Sadly, we seem to be bombarded lately by stories in the media about domestic violence. I have sat in the audience for every taping of the more than 2000 episodes of the Dr. Phil show, and have been most touched by the guests who are courageous enough to share their own experiences of domestic violence in an effort to help others. Witnessing the incredible strength of these men and women has moved me to take action. This cause is one I have been involved with for many years, and something I have dedicated the next chapter of my life to.
Domestic violence is a silent epidemic in America and this week, Ray Rice and Janay Rice have been thrust to the forefront of this ugly reality. I am devastated and heartsick for Janay when I think of the traumas she has suffered.
Last October, I proudly announced the launch of my foundation, When Georgia Smiled, as well as our inaugural program, The Aspire Initiative, which is a domestic violence education curriculum that aims to reduce the level of intimate relationship violence in the U.S. and instill the importance of bystander responsibility. The Initiative seeks to prevent the behavior before it begins, to stop whatever habits may already have begun, and to offer safe exit strategies and resources for those in need.
Those in need — that's where our attention should be, and that's something the NFL appears to have overlooked in its handling of this case.
I have to say that I am furious at the NFL!!! It is time for this organization to step up and rise above the controversies about what they knew and when they knew it. It is time for the league and the owners, coaches and players to take a firm, unambiguous position that makes it clear that profits, victories and on-field performances will not trump the need for these icons, these role models (whether they like it or not) to embrace and transparently live values that honor human dignity. If they fail to do so, I, my family and a whole lot of other people like us should, and I predict will, walk away from the game so many of us love.
Whether or not the NFL knew the true ugliness of the Rice situation and tried to bury it, what they should know now is that we are all watching very closely what they do from here on out. The league has the opportunity to send a strong message that it will not stand for any level of domestic violence and is committed to ending the silence.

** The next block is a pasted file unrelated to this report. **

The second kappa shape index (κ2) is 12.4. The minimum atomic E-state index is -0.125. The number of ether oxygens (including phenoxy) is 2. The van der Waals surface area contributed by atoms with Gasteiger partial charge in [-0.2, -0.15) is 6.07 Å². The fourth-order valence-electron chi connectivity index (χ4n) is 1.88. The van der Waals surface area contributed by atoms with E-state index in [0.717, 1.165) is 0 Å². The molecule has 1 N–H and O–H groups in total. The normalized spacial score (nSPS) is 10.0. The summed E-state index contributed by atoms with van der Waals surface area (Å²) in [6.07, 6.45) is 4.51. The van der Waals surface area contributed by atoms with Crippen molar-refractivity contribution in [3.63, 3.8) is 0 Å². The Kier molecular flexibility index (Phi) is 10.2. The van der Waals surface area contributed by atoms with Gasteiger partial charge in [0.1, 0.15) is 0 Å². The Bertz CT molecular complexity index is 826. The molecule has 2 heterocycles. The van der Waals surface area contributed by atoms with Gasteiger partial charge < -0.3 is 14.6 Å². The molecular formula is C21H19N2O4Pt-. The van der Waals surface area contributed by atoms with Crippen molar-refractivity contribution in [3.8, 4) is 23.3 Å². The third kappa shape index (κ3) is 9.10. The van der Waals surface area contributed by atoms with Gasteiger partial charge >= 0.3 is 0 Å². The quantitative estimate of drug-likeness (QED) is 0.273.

That's exactly what we're trying to do with When Georgia Smiled and Aspire — end the silence on domestic violence and provide a resource for victims. The Aspire Initiative, for example, includes a potentially-lifesaving free smartphone app, Aspire News, available in the iTunes store, through Google Play and at www.whengeorgiasmiled.org, that allows the user to create pre-written text or voice messages to be sent to designated numbers (911 or other chosen contacts) with just the tap of a button. The ignition of the app's "go button" also starts a recording to capture the details of the domestic violence encounter or other dangerous event underway. Aspire News is designed to appear like any other smart phone app to the untrained eye, allowing it to be downloaded and used in secret.
If the NFL is serious about making a change, I challenge them to require their players to download the Aspire News app onto the phones of their wives or girlfriends and that the players' coaches be one of the programmed contacts in the app.
The Aspire News app already has had more than 127,000 downloads and was recognized on Capitol Hill by the National Health Collaborative on Violence and Abuse as one of the two apps in 2014 most beneficial in the fight to end domestic violence.
If you or anyone you know might be in an abusive situation, I encourage you to download this app to educate and arm yourself with the tools to be a part of the solution towards ending this epidemic!